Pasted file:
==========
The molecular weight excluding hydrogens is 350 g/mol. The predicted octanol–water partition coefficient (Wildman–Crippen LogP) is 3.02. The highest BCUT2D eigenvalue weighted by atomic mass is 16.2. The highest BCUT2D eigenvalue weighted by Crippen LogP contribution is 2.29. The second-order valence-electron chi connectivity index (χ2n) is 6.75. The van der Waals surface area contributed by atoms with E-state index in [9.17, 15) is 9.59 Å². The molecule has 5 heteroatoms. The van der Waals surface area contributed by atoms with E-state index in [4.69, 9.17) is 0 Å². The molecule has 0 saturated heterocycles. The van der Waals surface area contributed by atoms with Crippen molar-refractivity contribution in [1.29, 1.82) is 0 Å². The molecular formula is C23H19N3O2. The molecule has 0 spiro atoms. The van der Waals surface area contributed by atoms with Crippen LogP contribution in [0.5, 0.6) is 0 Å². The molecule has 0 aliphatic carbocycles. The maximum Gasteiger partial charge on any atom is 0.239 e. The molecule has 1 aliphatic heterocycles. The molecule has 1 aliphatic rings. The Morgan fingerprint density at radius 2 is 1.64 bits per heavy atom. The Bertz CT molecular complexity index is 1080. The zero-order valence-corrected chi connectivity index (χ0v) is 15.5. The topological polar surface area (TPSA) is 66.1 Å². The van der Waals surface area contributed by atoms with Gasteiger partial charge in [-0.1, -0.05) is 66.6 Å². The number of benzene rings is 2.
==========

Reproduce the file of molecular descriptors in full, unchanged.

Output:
The molecular weight excluding hydrogens is 350 g/mol. The predicted octanol–water partition coefficient (Wildman–Crippen LogP) is 3.02. The highest BCUT2D eigenvalue weighted by atomic mass is 16.2. The highest BCUT2D eigenvalue weighted by Crippen LogP contribution is 2.29. The second-order valence-electron chi connectivity index (χ2n) is 6.75. The van der Waals surface area contributed by atoms with E-state index in [9.17, 15) is 9.59 Å². The molecule has 5 heteroatoms. The van der Waals surface area contributed by atoms with E-state index in [4.69, 9.17) is 0 Å². The molecule has 0 saturated heterocycles. The van der Waals surface area contributed by atoms with Crippen molar-refractivity contribution in [1.29, 1.82) is 0 Å². The molecular formula is C23H19N3O2. The molecule has 0 spiro atoms. The van der Waals surface area contributed by atoms with Crippen LogP contribution in [0.5, 0.6) is 0 Å². The molecule has 0 aliphatic carbocycles. The maximum Gasteiger partial charge on any atom is 0.239 e. The molecule has 1 aliphatic heterocycles. The molecule has 1 aliphatic rings. The Morgan fingerprint density at radius 2 is 1.64 bits per heavy atom. The Bertz CT molecular complexity index is 1080. The zero-order valence-corrected chi connectivity index (χ0v) is 15.5. The topological polar surface area (TPSA) is 66.1 Å². The van der Waals surface area contributed by atoms with Gasteiger partial charge in [-0.1, -0.05) is 66.6 Å². The number of benzene rings is 2.